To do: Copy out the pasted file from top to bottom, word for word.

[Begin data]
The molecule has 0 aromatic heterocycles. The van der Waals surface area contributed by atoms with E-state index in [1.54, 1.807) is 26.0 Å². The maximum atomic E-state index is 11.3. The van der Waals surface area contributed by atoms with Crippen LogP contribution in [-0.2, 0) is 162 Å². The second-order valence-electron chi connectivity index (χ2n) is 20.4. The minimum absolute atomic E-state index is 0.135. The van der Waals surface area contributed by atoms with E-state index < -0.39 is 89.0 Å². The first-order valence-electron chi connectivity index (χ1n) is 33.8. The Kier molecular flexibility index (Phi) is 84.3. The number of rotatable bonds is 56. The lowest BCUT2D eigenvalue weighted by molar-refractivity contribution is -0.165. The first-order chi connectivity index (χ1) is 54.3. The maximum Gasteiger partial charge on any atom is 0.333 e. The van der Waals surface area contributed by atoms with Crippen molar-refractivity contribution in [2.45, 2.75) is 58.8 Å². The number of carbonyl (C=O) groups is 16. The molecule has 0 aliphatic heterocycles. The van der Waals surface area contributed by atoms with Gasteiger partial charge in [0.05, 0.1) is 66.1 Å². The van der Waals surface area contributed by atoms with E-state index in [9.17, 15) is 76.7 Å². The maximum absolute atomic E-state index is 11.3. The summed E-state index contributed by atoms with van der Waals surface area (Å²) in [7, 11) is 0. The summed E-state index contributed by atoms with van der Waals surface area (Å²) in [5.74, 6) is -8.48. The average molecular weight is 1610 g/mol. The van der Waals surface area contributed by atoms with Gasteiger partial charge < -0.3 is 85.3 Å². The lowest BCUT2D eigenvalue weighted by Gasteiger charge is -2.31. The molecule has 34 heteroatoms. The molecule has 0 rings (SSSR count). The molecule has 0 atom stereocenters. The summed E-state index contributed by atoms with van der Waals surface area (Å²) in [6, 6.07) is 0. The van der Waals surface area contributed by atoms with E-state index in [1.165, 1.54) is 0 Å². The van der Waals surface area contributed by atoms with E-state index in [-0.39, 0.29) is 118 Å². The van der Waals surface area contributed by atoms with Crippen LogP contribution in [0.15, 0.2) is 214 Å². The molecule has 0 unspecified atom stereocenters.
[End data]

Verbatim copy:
The molecule has 0 aromatic heterocycles. The van der Waals surface area contributed by atoms with E-state index in [1.54, 1.807) is 26.0 Å². The maximum atomic E-state index is 11.3. The van der Waals surface area contributed by atoms with Crippen LogP contribution in [-0.2, 0) is 162 Å². The second-order valence-electron chi connectivity index (χ2n) is 20.4. The minimum absolute atomic E-state index is 0.135. The van der Waals surface area contributed by atoms with E-state index < -0.39 is 89.0 Å². The first-order valence-electron chi connectivity index (χ1n) is 33.8. The Kier molecular flexibility index (Phi) is 84.3. The number of rotatable bonds is 56. The lowest BCUT2D eigenvalue weighted by molar-refractivity contribution is -0.165. The first-order chi connectivity index (χ1) is 54.3. The maximum Gasteiger partial charge on any atom is 0.333 e. The van der Waals surface area contributed by atoms with Crippen molar-refractivity contribution in [2.45, 2.75) is 58.8 Å². The number of carbonyl (C=O) groups is 16. The molecule has 0 aliphatic heterocycles. The van der Waals surface area contributed by atoms with Gasteiger partial charge in [0.05, 0.1) is 66.1 Å². The van der Waals surface area contributed by atoms with E-state index in [9.17, 15) is 76.7 Å². The maximum absolute atomic E-state index is 11.3. The summed E-state index contributed by atoms with van der Waals surface area (Å²) in [7, 11) is 0. The summed E-state index contributed by atoms with van der Waals surface area (Å²) in [5.74, 6) is -8.48. The average molecular weight is 1610 g/mol. The van der Waals surface area contributed by atoms with Gasteiger partial charge < -0.3 is 85.3 Å². The lowest BCUT2D eigenvalue weighted by Gasteiger charge is -2.31. The molecule has 34 heteroatoms. The molecule has 0 rings (SSSR count). The molecule has 0 atom stereocenters. The summed E-state index contributed by atoms with van der Waals surface area (Å²) in [6, 6.07) is 0. The van der Waals surface area contributed by atoms with E-state index in [1.165, 1.54) is 0 Å². The van der Waals surface area contributed by atoms with E-state index in [-0.39, 0.29) is 118 Å². The van der Waals surface area contributed by atoms with Crippen LogP contribution in [0.15, 0.2) is 214 Å². The molecule has 0 unspecified atom stereocenters.